Thursday, February 19, 2009

Back in Christchurch

I'm back in Christchurch. I've been meeting Ice People coming off the Ice. Some are staying in Chch for a few days before going off on vacation. Others are here just overnight before taking the next available plane home.

Mostly we get together in the evenings at restaurants or pubs. Last evening I went with my friend Patrick to Cafe Valentino. It was his first time there and, as you know from my earlier post, my second. This time I had Fettuccine Valentino, a delightfully cheesy fettuccine with panceta and mushrooms. From there it was off to Bailie's for a Guinness. Already there were large numbers of people from the Ice indoors and outdoors. Patrick and I sat and visited with them for hours.

Tonight a number of the folks from McMurdo Medical will meet at Holy Grail, a local sports pub. There are only three more flights coming to Chch from the Ice: today, Saturday, and Sunday. About 80 – 100 persons will be on each flight. At that point, McMurdo station will close for the winter with a final population around 140 - 150 persons.

Since returning to Chch, I have enjoyed Sushi twice. It was never served on the Ice....unless you count the few times we had lox.

Thanks for following along. I'll keep you posted on my travels as they unfold.

Monday, February 16, 2009

Queenstown and Wanaka

Greetings, faithful reader. Today I drove from Te Anau to Queenstown, a tony lakeside town that reminds me of Jackson Hole. It is very tourist oriented with numbers of high end restaurants and stores. The lodging was high end too, so I decided to drive a bit further to Wanaka. There is a lake here also, and a smaller, less trendy, town. I got a cheap motel that reminds me of the Peaks of Otter Lodge in Virginia: no phone, TV or internet in the room. I am making this posting from the lobby where they have wireless internet for a fee.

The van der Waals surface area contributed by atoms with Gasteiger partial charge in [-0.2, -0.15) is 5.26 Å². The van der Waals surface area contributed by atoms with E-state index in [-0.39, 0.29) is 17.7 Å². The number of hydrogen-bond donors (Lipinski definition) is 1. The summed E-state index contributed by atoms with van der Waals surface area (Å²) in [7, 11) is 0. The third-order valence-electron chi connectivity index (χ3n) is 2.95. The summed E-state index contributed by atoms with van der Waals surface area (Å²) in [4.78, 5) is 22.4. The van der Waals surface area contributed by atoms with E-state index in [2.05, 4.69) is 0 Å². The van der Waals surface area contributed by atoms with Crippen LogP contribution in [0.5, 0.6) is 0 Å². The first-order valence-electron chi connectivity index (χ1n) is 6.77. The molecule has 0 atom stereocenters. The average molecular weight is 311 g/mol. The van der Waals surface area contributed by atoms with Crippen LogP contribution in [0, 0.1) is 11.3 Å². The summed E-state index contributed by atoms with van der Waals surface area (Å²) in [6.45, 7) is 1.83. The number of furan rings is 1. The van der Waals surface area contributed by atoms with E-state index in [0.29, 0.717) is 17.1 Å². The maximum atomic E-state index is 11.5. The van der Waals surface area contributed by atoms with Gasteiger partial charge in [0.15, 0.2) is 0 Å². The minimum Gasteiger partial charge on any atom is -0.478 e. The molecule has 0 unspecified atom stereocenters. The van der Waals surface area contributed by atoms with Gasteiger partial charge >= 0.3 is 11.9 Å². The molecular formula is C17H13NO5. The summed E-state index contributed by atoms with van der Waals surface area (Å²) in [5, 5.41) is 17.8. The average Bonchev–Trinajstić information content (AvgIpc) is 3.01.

I will hang here tomorrow and spend the night again before deciding whether to return to Christchurch Wednesday or go further up the west coast of NZ to Greymouth before returning to Christchurch on Friday or Saturday. It's nice to be free to choose.

Speaking of freedom, although I haven't gotten the absolute final word, it is looking more and more like I will not have to return to the Ice for winter. The South Pole station is fulled staffed and the last provider for McMurdo is scheduled to arrive today into Christchurch. Assuming all goes well and that provider makes it to McMurdo without a hitch, I will probably be taken off call on Wednesday.

I left my camera's charger in Christchurch (oops!) so my photos from here on will probably be very limited. My camera does not take replaceable batteries, opting instead for a built-in battery that needs periodic recharging. I've currently got a half-charge on it. Speaking of that, I want to assure you that Troublemaker, a rollerskate of a car, is still performing well after its repair in Dunedin.

That's it for today. I'll keep you posted on what I see and do tomorrow in Wanaka.

Sunday, February 15, 2009

After getting a couple of good night's rest in Christchurch, it was time to begin exploring New Zealand's south island. An internet search revealed a real bargain – about $22 day. 
I got a Mazda Dimeo, a small four-seater with a hamster-powered engine. He picked me up, just like Enterprise, and whisked me to his office. To call it a hole in the wall is to exaggerate it's good points. With the car signed, sealed and delivered, it was putt-putting my way to the USAP NZ offices. There I checked in with Leeann and got the latest update on the two providers, one for South Pole, the other for McMurdo, and checked my USAP email.

Back on the road I pointed south toward Dunedin. After a quick stop at a small town along the way for lunch and to pick up a disposable mobile phone, I continued on what ended up to be about a six hour journey. Once in Dunedin, I went to the Otago Albatross Center, a recommendation from Steve and Carol Jones. As usual, they were spot on. It was very interesting to learn about a fascinating bird that heretofore had only been known to me as something worn about one's neck.